In voting against granting the ABS-CBN franchise, several lawmakers allied with President Rodrigo Duterte complained of having been treated unfairly in the TV network’s news stories, disregarding statements from the Securities and Exchange Commission (SEC), the Bureau of Internal Revenue (BIR), the Department of Justice (DOJ), and the National Telecommunications Commission (NTC) that the media giant has no violations of the laws and regulations.

According to Chua, associate professor at the journalism department of the College of Mass Communication in UP Diliman, the chilling effect of closing down ABS-CBN is unimaginable.

“If they can do it to the biggest media conglomerate in the country, what more (can they do to) the smaller ones,” Chua said in closing the webinar minutes after the House vote was announced.

ABS-CBN was the most used media brand accessed by Filipino respondents with 61 percent offline and 54 percent online. The network enjoys 61 percent trust rating, according to the 2020 DNR.

In the webinar, Chua also acknowledged the importance of media pluralism. “The more voices there are, the better it is for us,” she said.

“As we all know, the closure of ABS-CBN comes at a very bad time because they have the resources compared to (other) local media (companies) that are struggling. Even other big media (entities) are struggling or struggling to keep their operations going (because of the pandemic), ABS-CBN still manages to do that,” Chua said in the July 3 webinar.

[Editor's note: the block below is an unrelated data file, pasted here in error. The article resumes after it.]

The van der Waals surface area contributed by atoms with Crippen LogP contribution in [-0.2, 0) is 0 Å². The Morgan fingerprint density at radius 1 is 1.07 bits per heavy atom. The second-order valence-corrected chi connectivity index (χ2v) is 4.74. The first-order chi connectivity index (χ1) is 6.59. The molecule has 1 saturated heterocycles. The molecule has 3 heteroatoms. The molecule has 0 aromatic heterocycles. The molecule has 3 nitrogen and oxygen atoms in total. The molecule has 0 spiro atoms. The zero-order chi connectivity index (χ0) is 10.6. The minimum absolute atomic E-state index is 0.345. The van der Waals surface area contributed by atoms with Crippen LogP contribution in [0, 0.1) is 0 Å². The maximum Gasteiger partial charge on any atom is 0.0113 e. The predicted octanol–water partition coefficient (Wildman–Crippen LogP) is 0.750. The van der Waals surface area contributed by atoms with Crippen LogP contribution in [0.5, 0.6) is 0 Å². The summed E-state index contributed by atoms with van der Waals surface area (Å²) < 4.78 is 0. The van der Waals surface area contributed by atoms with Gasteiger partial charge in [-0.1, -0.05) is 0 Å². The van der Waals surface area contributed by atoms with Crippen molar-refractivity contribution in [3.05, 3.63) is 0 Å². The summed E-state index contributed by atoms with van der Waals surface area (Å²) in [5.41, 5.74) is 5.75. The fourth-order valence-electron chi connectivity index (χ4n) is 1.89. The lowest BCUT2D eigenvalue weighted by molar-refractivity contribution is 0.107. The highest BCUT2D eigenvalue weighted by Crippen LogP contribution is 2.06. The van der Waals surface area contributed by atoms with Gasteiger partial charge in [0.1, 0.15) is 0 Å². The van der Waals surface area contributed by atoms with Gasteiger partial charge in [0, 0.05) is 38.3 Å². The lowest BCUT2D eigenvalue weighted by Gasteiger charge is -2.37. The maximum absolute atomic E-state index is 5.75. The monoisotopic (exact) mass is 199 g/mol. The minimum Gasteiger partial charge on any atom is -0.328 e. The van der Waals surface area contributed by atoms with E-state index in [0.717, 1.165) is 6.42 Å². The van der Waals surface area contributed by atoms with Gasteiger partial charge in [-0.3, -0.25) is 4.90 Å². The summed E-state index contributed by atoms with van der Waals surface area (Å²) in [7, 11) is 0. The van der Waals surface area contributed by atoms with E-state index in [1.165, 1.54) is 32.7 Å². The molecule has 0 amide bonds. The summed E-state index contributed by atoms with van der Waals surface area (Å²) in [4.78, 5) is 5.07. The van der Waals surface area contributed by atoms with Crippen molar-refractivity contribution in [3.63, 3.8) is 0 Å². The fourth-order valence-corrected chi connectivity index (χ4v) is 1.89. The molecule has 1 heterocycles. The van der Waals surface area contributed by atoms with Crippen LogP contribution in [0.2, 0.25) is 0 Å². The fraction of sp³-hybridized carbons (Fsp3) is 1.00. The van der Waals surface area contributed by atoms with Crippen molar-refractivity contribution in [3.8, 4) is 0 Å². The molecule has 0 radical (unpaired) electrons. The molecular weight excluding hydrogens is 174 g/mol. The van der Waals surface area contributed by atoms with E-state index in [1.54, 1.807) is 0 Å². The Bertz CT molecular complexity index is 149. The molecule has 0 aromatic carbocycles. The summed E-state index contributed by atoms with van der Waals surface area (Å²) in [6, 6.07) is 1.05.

Government-run People’s Television (PTV) News tied with ABS-CBN with 61 percent trust rating while online news Rappler has 49 percent. GMA remained as the top most media brand with 73 percent, the survey showed

With ABS-CBN shutting down, Chua raised concern on the reliability and credibility of the news Filipinos would have, saying it would bring “fierce implication” on journalism in the Philippines.

While this was happening to ABS-CBN, Rappler, an online publication critical to the Duterte administration, has been facing a string of court cases. While a Manila court has cleared Rappler, the publication’s chief executive officer Maria Ressa and former writer-researcher Reynaldo Santos Jr. were convicted of cyber libel. (Read Maria Ressa’s conviction here.)

How much will Filipinos miss local media?